The Story and Meaning Behind “The Flame,” Cheap Trick’s First-Ever No. 1 Single

Cheap Trick went from hard-working, well-respected journeymen rockers to chart-toppers in the blink of an eye in 1988 with their song “The Flame.” It took a little bit of compromise and pride-swallowing for it to happen, but it paid off by introducing so many new fans to a wonderful band.

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What is the song about? Who wrote it? And how did the band react to the fact that they were going to use outside writers? Let’s light “The Flame” and find all the answers.

Getting the Band on Board

Like many bands who found their initial success in the 1970s, Cheap Trick struggled to navigate the turbulent musical winds of change that blew through the ’80s. They had enjoyed a stretch as one of the biggest rock bands in the world with the one-two punch of the 1978 live album Cheap Trick At Budokan and the studio release Dream Police the following year, but sales tapered off from there.

Hit singles were particularly hard to come by for the group, which is why it was suggested they work with outside writers for the first time. Although the band covered songs here and there to that point, no one had ever specifically written for them. After all, in Rick Nielsen, they had a writer with a wry lyrical touch and an unerring ear for power pop-style melodies.

The band did indeed struggle with this decision, but they also understood, to an extent, that it was a necessary evil. Other rock bands who came up at the same time as them, such as Aerosmith and Heart, were making similar moves. But the next problem would be finding a song the band was OK with recording.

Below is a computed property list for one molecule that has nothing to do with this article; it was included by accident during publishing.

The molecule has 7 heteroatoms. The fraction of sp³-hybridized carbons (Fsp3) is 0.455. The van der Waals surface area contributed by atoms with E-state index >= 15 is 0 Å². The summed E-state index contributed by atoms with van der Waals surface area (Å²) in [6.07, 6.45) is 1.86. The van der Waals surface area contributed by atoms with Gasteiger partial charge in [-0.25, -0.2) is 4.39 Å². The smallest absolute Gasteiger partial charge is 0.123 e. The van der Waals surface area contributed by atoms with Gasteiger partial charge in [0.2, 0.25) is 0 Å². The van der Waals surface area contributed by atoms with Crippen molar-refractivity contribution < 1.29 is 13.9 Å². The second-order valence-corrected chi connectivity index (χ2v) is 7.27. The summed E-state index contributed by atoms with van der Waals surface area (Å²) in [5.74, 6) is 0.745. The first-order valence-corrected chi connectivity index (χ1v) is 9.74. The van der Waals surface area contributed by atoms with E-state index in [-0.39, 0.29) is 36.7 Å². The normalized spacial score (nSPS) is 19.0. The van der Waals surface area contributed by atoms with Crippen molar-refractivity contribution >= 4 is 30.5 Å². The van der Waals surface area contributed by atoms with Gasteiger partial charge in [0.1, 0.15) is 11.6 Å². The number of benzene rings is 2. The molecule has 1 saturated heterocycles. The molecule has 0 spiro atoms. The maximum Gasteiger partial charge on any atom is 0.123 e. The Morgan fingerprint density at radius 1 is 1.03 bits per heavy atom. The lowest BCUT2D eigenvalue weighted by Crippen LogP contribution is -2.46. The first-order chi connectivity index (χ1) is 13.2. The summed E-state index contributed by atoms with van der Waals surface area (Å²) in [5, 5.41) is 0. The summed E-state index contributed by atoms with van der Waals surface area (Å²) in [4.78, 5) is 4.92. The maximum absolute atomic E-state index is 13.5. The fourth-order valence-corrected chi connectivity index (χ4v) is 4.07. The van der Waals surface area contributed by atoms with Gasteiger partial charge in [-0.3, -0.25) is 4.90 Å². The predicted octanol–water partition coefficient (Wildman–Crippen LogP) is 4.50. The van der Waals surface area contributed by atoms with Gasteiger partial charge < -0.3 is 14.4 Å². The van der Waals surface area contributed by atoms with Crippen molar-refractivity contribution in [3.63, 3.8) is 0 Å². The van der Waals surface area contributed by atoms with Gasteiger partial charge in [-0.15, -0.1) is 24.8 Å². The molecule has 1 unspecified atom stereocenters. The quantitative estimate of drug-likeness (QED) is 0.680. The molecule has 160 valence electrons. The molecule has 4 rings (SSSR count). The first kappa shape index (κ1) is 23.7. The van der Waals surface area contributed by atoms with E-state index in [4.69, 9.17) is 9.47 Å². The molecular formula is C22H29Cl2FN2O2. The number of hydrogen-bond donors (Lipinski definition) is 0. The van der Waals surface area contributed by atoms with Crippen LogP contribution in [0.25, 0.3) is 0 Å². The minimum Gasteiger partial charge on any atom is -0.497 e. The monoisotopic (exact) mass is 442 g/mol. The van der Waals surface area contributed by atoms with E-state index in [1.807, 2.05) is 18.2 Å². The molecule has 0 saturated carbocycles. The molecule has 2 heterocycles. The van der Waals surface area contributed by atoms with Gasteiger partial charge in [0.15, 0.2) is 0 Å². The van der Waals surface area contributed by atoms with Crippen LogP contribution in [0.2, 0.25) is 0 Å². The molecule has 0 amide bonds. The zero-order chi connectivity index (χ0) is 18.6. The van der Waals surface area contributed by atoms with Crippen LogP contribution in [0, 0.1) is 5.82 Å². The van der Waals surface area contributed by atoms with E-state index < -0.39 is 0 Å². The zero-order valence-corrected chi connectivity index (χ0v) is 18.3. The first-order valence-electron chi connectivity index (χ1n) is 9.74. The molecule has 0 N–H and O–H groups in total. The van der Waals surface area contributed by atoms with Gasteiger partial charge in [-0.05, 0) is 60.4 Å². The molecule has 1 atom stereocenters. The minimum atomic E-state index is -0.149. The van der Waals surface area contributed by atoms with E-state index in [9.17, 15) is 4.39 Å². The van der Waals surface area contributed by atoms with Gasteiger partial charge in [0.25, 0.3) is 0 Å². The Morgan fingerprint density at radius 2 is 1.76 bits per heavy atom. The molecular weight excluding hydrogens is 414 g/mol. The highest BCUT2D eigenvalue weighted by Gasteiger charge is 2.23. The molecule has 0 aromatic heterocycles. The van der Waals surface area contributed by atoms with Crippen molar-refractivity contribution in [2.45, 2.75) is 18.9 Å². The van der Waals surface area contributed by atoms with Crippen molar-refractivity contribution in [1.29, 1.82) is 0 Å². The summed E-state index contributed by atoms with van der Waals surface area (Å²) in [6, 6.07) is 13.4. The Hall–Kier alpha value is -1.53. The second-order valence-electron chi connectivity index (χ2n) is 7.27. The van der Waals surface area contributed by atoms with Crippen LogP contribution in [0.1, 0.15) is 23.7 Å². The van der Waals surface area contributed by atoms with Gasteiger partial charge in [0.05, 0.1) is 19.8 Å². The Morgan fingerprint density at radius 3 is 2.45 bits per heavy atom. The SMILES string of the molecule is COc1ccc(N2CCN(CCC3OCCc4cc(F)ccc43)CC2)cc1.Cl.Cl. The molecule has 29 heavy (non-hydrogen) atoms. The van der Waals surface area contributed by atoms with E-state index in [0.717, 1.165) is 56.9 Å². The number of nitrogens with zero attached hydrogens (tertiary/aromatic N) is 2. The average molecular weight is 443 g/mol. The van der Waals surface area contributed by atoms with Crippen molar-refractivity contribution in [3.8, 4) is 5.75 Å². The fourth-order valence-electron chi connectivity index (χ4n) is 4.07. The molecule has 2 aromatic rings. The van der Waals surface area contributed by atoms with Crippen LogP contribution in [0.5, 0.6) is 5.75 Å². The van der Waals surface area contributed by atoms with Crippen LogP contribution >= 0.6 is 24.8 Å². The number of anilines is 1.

“Flame” Resistant

Deciding to record someone else’s song seemed OK in theory for Cheap Trick, but actually doing it was almost a bridge too far. They first struggled with what song to do. Given the choice between “The Flame” and “Look Away,” they eventually chose the former. “Look Away” ended up in the hands of Chicago, and it wasn’t a bad consolation prize as it also went to No.1.

When it came time to do it, Nielsen was still balking. Producer Richie Zito had the idea to build the track from the ground up, getting one band member to record their part at a time, starting with singer Robin Zander. In that manner, he got everyone, including Nielsen—whose lead guitar is integral to the finished product—on board.

Although they may have hemmed and hawed about it, Cheap Trick clearly benefited from the decision to record “The Flame,” which was written by Bob Mitchell and Nick Graham. It hit No. 1 in 1988, and the momentum it created helped propel several other songs from the album Lap of Luxury well up the pop charts.

What is the Meaning of “The Flame”?

“The Flame” is a testament to the dedication of one lover to another even after their relationship is severed. In the verses, the narrator makes clear the extent of his heartbreak, as he’s rendered pretty much useless in the wake of her leaving. Just can’t stand up for fallin’ apart is how he sums it up.

You were the first, you’ll be the last, Zander sings, and he sells it with such anguish that you believe this guy will remain faithful to her, even if she never returns. When the refrains come around, there’s no more wallowing, only promises to be there for her even if they’re technically no longer still together: Remember after the fire, after all the rain / I will be the flame.

In other words, problems are only temporary, but dedication is permanent. Cheap Trick rode that benevolent message up higher than they’d ever been in the world of pop music. “The Flame” served its purpose and then some.

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Photo by David Redfern/Redferns

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